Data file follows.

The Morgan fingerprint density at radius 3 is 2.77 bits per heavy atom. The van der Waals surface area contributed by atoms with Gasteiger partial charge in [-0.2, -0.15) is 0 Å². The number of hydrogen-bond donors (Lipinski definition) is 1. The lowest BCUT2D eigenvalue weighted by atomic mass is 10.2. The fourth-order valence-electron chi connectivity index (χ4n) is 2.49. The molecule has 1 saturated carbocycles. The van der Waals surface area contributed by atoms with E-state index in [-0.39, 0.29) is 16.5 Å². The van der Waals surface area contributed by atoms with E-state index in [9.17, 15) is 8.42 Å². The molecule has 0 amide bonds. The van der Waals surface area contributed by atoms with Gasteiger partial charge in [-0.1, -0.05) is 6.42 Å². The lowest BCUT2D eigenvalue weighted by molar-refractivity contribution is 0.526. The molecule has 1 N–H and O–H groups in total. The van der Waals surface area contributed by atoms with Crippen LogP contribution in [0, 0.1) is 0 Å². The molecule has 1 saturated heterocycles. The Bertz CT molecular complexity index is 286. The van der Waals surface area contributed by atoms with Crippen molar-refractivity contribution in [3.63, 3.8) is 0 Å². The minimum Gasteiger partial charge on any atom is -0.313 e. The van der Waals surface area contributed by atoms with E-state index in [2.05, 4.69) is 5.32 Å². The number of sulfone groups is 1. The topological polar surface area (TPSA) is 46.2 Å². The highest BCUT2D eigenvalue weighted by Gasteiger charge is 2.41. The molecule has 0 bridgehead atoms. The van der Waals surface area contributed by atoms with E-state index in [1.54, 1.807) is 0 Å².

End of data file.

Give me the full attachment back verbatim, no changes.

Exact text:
The Morgan fingerprint density at radius 3 is 2.77 bits per heavy atom. The van der Waals surface area contributed by atoms with Gasteiger partial charge in [-0.2, -0.15) is 0 Å². The number of hydrogen-bond donors (Lipinski definition) is 1. The lowest BCUT2D eigenvalue weighted by atomic mass is 10.2. The fourth-order valence-electron chi connectivity index (χ4n) is 2.49. The molecule has 1 saturated carbocycles. The van der Waals surface area contributed by atoms with E-state index in [-0.39, 0.29) is 16.5 Å². The van der Waals surface area contributed by atoms with E-state index in [9.17, 15) is 8.42 Å². The molecule has 0 amide bonds. The van der Waals surface area contributed by atoms with Gasteiger partial charge in [-0.1, -0.05) is 6.42 Å². The lowest BCUT2D eigenvalue weighted by molar-refractivity contribution is 0.526. The molecule has 1 N–H and O–H groups in total. The van der Waals surface area contributed by atoms with Crippen LogP contribution in [0, 0.1) is 0 Å². The molecule has 1 saturated heterocycles. The Bertz CT molecular complexity index is 286. The van der Waals surface area contributed by atoms with Crippen molar-refractivity contribution in [3.63, 3.8) is 0 Å². The minimum Gasteiger partial charge on any atom is -0.313 e. The van der Waals surface area contributed by atoms with E-state index in [2.05, 4.69) is 5.32 Å². The number of sulfone groups is 1. The topological polar surface area (TPSA) is 46.2 Å². The highest BCUT2D eigenvalue weighted by Gasteiger charge is 2.41. The molecule has 0 bridgehead atoms. The van der Waals surface area contributed by atoms with E-state index in [1.54, 1.807) is 0 Å².